As promised, the final sessions of the NT4 (non-graphene 2D materials) is all about raman spectroscopy. Almost everyone that works with 2D materials, including myself, has some experience with raman spectroscopy, a powerful tool that probes the phonon modes of a material and acts like a fingerprinting tool to identify the material. The talks this afternoon, starting with NT4.10.01, show that a new parameter must be considered when doing raman spectroscopy: temperature. In particular, high-temperature raman studies, up to 600C, can reveal new physics that may be of crucial importance. For example, the most studied MoS2 raman modes are the E2g and A1g modes; from the location of these modes, it can be predicted whether the crystal is a monolayer, bilayer, trilayer, or bulk. In the first NT4 talk of the afternoon, "The Effects of Substrate on the Properties of Transition Metal Dichalcogenides" (NT4.10.01), Dr. Yong Zhang shows that these raman modes can vary linearly as the temperature increases. The coefficients of this shift with temperature are shown to change for different substrates. In addition to the peak location, the full width-half max of the spectra also vary with temperature; in this way, temperature-modulated raman spectroscopy is demonstrated as a tool for analyzing 2-D material samples.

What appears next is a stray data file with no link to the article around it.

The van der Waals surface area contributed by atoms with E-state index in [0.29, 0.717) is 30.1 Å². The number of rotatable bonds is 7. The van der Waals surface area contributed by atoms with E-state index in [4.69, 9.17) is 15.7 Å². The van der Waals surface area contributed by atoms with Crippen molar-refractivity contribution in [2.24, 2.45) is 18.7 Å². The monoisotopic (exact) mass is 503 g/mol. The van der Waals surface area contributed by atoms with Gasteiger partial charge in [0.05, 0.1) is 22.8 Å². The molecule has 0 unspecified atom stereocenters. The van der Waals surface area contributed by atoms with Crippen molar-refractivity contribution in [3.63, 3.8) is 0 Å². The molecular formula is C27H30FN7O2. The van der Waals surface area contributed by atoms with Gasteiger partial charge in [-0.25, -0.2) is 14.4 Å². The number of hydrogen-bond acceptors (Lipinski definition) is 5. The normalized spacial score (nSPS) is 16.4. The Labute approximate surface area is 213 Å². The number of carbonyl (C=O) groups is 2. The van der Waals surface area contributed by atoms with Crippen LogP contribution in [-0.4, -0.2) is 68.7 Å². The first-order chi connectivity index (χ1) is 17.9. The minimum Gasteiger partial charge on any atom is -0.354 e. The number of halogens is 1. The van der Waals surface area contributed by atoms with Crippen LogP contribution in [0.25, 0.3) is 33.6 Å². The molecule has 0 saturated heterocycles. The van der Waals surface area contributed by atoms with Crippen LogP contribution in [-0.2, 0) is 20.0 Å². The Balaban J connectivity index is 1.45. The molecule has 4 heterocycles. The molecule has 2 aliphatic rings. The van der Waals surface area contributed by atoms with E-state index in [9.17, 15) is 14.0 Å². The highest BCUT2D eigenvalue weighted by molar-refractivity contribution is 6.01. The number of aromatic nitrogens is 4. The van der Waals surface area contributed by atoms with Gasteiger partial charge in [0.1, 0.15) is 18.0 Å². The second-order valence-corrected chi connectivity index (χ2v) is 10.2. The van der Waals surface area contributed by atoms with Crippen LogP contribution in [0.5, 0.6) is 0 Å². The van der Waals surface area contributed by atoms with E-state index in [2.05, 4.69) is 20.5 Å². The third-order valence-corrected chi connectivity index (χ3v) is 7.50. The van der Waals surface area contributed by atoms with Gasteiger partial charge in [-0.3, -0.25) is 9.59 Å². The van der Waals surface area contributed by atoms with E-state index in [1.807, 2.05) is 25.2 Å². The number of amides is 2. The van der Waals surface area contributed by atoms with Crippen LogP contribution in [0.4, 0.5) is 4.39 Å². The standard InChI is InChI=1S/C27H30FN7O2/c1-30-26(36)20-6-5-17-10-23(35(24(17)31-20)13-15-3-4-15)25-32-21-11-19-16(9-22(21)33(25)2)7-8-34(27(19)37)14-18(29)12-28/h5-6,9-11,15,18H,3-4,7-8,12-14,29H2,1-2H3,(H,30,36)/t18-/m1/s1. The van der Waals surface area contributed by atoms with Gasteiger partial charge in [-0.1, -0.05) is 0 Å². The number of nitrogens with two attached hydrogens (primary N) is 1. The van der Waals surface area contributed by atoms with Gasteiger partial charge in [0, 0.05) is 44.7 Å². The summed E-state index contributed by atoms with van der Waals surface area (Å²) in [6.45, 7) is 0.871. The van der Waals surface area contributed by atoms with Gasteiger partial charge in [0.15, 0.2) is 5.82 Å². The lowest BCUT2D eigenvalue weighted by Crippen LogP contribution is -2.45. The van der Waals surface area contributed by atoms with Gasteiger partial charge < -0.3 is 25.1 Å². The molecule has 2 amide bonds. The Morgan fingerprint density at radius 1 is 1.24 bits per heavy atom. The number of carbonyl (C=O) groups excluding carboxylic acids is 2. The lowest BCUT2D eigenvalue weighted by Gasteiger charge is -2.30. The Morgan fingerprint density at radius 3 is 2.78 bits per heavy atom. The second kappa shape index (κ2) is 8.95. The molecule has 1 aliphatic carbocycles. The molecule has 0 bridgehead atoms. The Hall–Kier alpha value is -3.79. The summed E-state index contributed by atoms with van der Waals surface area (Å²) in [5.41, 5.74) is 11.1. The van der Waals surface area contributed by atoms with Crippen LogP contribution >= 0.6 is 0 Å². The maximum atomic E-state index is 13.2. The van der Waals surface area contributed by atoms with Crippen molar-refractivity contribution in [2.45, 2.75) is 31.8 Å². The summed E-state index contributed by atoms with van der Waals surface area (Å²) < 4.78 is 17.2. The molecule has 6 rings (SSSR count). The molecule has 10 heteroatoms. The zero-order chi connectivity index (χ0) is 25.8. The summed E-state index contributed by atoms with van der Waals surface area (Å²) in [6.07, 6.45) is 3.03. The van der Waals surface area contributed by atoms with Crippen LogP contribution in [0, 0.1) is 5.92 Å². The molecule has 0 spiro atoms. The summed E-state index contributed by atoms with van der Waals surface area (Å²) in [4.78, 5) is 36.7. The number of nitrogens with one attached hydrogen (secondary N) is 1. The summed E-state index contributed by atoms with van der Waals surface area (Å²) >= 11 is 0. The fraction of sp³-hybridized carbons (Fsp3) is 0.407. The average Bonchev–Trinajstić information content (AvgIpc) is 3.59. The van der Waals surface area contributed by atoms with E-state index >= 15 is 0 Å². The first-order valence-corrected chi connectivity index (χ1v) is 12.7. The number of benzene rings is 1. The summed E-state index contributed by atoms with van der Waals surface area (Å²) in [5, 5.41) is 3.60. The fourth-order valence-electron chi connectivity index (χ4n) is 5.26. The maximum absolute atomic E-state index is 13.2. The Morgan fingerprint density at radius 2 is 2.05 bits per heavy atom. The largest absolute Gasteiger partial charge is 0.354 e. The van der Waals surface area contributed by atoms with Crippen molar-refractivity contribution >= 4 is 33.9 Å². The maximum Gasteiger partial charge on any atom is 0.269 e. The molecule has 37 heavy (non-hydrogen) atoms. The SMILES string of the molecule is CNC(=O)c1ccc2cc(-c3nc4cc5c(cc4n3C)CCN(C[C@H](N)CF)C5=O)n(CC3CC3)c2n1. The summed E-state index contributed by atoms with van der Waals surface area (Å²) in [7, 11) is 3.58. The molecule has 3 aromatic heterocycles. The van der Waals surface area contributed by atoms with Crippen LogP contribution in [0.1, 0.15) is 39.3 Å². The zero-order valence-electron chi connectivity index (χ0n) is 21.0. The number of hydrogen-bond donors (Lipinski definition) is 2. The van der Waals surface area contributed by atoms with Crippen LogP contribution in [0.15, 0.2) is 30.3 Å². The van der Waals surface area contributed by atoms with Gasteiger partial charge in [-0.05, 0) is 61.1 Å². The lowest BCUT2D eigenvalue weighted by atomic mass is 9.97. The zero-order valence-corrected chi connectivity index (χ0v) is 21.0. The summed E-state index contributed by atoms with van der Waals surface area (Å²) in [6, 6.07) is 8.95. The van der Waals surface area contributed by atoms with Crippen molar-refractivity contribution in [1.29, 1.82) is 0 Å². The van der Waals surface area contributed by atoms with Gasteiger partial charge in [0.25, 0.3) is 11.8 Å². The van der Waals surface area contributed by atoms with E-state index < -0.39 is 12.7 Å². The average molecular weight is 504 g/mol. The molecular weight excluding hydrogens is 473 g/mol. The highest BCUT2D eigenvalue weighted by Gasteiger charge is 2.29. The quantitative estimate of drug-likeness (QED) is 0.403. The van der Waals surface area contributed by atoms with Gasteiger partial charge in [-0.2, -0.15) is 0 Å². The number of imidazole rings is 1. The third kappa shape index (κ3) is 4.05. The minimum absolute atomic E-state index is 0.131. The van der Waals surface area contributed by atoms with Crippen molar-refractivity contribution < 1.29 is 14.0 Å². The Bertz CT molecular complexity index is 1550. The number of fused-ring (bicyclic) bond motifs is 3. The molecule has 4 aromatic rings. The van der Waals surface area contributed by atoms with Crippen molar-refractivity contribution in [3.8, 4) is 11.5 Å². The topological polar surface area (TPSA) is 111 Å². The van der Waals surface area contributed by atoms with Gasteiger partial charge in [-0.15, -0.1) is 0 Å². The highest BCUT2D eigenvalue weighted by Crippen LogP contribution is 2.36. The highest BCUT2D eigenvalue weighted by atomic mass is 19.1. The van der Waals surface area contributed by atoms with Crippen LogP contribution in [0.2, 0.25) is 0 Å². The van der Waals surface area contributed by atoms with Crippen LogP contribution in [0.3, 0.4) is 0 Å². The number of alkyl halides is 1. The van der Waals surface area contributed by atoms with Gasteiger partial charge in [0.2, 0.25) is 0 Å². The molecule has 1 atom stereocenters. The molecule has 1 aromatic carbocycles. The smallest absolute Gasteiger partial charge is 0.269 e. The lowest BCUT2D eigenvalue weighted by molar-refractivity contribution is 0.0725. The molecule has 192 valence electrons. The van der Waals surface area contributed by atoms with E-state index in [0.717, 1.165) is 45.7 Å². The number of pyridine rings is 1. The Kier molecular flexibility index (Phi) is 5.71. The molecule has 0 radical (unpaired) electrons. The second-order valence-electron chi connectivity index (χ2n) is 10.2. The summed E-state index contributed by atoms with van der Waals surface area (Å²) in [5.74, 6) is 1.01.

Clathrin inspired self-assembly of rationally designed mesoscale systems
Written by Devesh Mistry
Clathrin proteins have tri-legged shapes which allow them to self-assemble into a hexagonal lattice which then forms spherical structures called vesicles. This process is used inside cells to transport small molecules. Yifan Kong of Stanford University has been able to mimic this process synthetically with tri-legged Janus particles.
Each side of a Janus particle has different properties. This can be utilized in several ways such as producing particles which react anisotropically with the surrounding medium. Using a photolithographic method, Kong produced his synthetic structures from bimetallic strips. On release from the substrate on which they were formed, the structures adopt curved geometries due to material stresses at the interface between the two metals.